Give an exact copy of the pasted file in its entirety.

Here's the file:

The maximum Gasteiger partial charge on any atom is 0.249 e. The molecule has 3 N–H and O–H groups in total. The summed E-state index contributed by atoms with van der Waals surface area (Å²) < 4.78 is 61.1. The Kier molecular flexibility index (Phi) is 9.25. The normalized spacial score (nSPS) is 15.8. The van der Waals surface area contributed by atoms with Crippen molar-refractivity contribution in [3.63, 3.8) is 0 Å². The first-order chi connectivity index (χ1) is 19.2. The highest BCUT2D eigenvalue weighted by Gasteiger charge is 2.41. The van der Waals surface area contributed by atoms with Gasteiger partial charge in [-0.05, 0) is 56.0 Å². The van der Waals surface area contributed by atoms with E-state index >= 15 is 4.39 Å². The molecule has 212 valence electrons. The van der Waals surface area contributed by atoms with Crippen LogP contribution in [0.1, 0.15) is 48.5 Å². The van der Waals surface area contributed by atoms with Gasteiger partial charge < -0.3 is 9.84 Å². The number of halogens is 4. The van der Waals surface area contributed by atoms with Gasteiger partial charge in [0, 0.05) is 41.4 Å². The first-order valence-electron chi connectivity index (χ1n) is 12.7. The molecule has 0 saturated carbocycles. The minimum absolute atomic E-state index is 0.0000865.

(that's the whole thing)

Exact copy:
The maximum Gasteiger partial charge on any atom is 0.249 e. The molecule has 3 N–H and O–H groups in total. The summed E-state index contributed by atoms with van der Waals surface area (Å²) < 4.78 is 61.1. The Kier molecular flexibility index (Phi) is 9.25. The normalized spacial score (nSPS) is 15.8. The van der Waals surface area contributed by atoms with Crippen molar-refractivity contribution in [3.63, 3.8) is 0 Å². The first-order chi connectivity index (χ1) is 19.2. The highest BCUT2D eigenvalue weighted by Gasteiger charge is 2.41. The van der Waals surface area contributed by atoms with Gasteiger partial charge in [-0.05, 0) is 56.0 Å². The van der Waals surface area contributed by atoms with E-state index >= 15 is 4.39 Å². The molecule has 212 valence electrons. The van der Waals surface area contributed by atoms with Crippen LogP contribution in [0.1, 0.15) is 48.5 Å². The van der Waals surface area contributed by atoms with Gasteiger partial charge < -0.3 is 9.84 Å². The number of halogens is 4. The van der Waals surface area contributed by atoms with Gasteiger partial charge in [0, 0.05) is 41.4 Å². The first-order valence-electron chi connectivity index (χ1n) is 12.7. The molecule has 0 saturated carbocycles. The minimum absolute atomic E-state index is 0.0000865.